As a religious portent out of Shakespeare that 'something is not right' the dust enveloping most all of 4 million population of Sydney metro right now, today, is hard to beat.
In the United Nations in New York as we write politicians are talking climate policy. In Sydney it's climate and traffic mayhem with 10 international flights cancelled already apparently. Biggest dust storm in Sydney for 70 years says one report, though other 'big ones' have affected other parts of Australia more often like Adelaide and Melbourne.
The politics ought not be underestimated though because Sydney is the weight in terms of concentrated population.
Public broadcaster ABC radio leads in with REMS's ironic 'End of the World as we know it'.
We remain agnostic about whether the reddish early morning glow featuring in morning newspaper websites (as above) is more sunrise refraction than actually red dust. At 9 am the light is yellowy grey and life is proceeding with say 1000 metre visibility.
Asthmatics and the unwell are being cautioned, smoke detector false alarms are at record levels, and cameras are getting dust clogged, again according to local abc radio. An articulate intrepid caller from Wilton to the same station reckons he measured 2.57 grammes of dust per square metre off an outside glass table. Now a (foolish?) listerner is miscalculating '10,000 sq metres in a square kilometre' with Sydney metro at 2000 km sq. Actually 1000 m x 1000m means there are a whopping 1 million sq metres in a sq km.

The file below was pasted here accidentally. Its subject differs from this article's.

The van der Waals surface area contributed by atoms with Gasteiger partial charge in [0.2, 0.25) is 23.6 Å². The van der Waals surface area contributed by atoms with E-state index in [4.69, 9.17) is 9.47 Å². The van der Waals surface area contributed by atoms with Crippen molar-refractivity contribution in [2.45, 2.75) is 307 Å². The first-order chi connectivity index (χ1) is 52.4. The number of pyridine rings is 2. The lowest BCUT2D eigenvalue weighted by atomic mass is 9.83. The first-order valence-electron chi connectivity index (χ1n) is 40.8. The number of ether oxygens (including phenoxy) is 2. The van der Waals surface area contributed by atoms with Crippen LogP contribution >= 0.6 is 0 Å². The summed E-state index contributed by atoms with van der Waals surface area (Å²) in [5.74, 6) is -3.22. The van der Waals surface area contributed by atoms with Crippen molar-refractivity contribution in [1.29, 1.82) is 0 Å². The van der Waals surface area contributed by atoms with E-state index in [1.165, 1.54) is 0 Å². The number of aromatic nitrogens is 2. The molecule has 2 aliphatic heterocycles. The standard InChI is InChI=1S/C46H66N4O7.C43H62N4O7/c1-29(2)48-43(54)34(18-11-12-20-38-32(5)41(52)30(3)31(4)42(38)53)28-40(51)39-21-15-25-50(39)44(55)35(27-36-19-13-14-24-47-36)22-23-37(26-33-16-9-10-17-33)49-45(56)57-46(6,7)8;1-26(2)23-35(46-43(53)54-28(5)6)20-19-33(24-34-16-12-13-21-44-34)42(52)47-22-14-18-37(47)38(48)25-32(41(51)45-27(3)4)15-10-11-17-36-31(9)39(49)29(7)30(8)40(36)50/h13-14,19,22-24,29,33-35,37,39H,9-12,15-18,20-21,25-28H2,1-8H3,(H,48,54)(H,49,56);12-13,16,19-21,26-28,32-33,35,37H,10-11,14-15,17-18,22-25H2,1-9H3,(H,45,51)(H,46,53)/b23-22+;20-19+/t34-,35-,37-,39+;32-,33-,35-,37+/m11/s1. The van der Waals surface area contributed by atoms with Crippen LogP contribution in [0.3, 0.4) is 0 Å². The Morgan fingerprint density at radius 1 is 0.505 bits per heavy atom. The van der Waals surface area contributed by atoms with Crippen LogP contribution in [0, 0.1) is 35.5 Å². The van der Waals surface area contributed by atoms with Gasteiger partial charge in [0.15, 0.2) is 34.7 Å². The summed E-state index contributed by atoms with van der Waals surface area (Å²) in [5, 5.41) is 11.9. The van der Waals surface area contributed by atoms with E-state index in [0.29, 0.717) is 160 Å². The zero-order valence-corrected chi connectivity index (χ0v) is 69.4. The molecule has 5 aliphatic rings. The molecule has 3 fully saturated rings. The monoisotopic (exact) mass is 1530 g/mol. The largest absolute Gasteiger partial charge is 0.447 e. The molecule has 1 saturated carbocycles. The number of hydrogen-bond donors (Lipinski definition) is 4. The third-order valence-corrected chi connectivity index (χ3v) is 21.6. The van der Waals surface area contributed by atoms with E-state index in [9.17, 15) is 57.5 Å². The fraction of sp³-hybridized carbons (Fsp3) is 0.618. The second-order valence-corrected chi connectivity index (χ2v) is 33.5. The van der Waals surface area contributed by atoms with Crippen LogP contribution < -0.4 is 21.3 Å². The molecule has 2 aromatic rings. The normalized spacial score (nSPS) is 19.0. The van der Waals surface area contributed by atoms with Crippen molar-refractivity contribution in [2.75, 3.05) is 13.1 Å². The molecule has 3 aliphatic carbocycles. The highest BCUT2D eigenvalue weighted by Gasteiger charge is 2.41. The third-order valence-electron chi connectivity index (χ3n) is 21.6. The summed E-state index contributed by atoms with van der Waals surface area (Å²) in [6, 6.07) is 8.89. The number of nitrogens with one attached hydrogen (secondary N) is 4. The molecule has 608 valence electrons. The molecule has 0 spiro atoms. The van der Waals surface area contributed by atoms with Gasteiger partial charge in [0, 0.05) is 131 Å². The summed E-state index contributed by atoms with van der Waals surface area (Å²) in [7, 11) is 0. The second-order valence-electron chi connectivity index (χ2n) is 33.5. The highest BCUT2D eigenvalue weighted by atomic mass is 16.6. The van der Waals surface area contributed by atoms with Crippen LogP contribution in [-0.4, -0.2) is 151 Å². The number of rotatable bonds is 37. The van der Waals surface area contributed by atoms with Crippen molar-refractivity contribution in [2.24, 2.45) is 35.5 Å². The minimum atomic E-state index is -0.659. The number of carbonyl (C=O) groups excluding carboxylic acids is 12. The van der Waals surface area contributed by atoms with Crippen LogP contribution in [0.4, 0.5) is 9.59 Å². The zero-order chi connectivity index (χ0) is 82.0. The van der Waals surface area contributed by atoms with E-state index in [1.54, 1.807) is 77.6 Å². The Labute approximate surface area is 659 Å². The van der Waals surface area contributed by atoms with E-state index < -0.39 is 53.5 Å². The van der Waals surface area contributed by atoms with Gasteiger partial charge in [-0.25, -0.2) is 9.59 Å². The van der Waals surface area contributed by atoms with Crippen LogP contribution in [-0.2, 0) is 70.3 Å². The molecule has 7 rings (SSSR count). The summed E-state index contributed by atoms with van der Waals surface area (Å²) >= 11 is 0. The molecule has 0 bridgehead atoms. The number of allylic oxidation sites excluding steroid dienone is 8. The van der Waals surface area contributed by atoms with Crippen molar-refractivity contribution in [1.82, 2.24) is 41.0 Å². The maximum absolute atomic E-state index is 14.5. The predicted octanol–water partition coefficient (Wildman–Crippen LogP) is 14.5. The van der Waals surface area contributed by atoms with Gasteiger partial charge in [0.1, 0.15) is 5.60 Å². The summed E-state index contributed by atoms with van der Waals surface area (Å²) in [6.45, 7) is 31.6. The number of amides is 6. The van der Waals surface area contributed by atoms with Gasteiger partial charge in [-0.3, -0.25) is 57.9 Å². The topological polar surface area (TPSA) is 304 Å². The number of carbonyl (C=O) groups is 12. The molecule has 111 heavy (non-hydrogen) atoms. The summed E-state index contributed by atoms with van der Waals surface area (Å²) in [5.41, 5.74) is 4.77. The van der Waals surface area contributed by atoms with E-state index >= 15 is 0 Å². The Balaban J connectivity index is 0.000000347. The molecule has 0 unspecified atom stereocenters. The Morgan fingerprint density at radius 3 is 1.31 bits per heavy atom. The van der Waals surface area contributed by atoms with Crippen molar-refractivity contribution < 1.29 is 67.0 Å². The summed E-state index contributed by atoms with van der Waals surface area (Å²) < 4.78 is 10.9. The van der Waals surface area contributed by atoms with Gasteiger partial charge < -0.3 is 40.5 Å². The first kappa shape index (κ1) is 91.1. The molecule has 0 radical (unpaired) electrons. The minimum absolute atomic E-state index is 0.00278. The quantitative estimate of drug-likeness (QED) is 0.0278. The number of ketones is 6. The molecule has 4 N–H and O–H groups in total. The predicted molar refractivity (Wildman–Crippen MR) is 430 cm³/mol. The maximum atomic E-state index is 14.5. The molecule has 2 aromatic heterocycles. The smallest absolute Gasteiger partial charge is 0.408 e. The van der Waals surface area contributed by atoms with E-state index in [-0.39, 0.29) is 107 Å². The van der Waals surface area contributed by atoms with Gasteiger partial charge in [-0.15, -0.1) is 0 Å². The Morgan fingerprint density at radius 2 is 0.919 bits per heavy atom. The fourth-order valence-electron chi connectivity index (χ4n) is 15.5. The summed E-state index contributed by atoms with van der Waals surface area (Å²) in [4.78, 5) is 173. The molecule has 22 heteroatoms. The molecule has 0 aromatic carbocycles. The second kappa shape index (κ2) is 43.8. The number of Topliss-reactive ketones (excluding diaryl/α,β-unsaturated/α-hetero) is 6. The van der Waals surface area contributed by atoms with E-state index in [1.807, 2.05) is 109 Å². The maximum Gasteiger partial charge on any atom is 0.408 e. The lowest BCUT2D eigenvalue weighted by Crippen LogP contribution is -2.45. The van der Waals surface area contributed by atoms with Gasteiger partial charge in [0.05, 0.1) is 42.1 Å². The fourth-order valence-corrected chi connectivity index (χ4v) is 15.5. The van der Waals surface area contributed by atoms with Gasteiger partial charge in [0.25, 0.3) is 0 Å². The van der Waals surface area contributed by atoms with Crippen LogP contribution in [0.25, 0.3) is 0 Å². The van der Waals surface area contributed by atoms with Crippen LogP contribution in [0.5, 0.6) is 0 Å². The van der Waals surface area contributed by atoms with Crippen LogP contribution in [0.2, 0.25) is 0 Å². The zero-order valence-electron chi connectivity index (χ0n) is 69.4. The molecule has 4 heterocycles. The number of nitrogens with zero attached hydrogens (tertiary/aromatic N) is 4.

So the amount of topsoil dumped on Sydney would be:
1 million metres sq x 2000 km sq x 2.57 grammes = 5140 million grammes
or according to a handy web converter here making 5140 tonnes.
But keep in mind that this dust has blanketed say 50% of NSW which is 80 million hectares in area (from my previous time on conservation land use policy). Converting that to km sq by another handy web converter is 800,000 km sq. Sooo .... conservatively half of NSW at:
400,000 km sq /2000 km sq x 5140 tonnes = topsoil lost at sea.
We make it 1,028, 000 tonnes of top soil lost from the outback of NSW into the Pacific Ocean.
What effect all that dust has for good or ill will be interesting such as
- marine life which can use the nutrients (like a documentary of Central America fish stocks and the dust off the Sahara) or
- climate in neighbouring New Zealand (glacier melt due to darker covering and sun absorption?).
It all reminds of this natural spectacular sunrise some months back in clear skies in the Hawkesbury: